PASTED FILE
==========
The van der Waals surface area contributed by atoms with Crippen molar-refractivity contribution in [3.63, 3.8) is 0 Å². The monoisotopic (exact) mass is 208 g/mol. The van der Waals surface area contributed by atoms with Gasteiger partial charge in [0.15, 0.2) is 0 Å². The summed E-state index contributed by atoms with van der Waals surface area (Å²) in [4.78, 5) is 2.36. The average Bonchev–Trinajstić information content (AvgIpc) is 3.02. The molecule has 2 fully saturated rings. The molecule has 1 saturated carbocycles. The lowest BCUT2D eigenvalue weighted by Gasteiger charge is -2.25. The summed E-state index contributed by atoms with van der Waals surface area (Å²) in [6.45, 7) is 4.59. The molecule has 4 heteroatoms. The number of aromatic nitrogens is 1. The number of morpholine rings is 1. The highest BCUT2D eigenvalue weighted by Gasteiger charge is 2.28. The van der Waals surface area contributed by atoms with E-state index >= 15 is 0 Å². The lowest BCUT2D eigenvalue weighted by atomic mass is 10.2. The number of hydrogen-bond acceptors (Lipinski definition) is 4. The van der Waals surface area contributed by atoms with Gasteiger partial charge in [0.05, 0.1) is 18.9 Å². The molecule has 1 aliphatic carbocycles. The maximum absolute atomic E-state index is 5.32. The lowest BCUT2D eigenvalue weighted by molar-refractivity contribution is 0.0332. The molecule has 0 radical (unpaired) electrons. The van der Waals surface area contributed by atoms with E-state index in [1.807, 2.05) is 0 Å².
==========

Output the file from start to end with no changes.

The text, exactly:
The van der Waals surface area contributed by atoms with Crippen molar-refractivity contribution in [3.63, 3.8) is 0 Å². The monoisotopic (exact) mass is 208 g/mol. The van der Waals surface area contributed by atoms with Gasteiger partial charge in [0.15, 0.2) is 0 Å². The summed E-state index contributed by atoms with van der Waals surface area (Å²) in [4.78, 5) is 2.36. The average Bonchev–Trinajstić information content (AvgIpc) is 3.02. The molecule has 2 fully saturated rings. The molecule has 1 saturated carbocycles. The lowest BCUT2D eigenvalue weighted by Gasteiger charge is -2.25. The summed E-state index contributed by atoms with van der Waals surface area (Å²) in [6.45, 7) is 4.59. The molecule has 4 heteroatoms. The number of aromatic nitrogens is 1. The number of morpholine rings is 1. The highest BCUT2D eigenvalue weighted by Gasteiger charge is 2.28. The van der Waals surface area contributed by atoms with E-state index >= 15 is 0 Å². The lowest BCUT2D eigenvalue weighted by atomic mass is 10.2. The number of hydrogen-bond acceptors (Lipinski definition) is 4. The van der Waals surface area contributed by atoms with Gasteiger partial charge in [0.05, 0.1) is 18.9 Å². The molecule has 1 aliphatic carbocycles. The maximum absolute atomic E-state index is 5.32. The lowest BCUT2D eigenvalue weighted by molar-refractivity contribution is 0.0332. The molecule has 0 radical (unpaired) electrons. The van der Waals surface area contributed by atoms with E-state index in [1.807, 2.05) is 0 Å².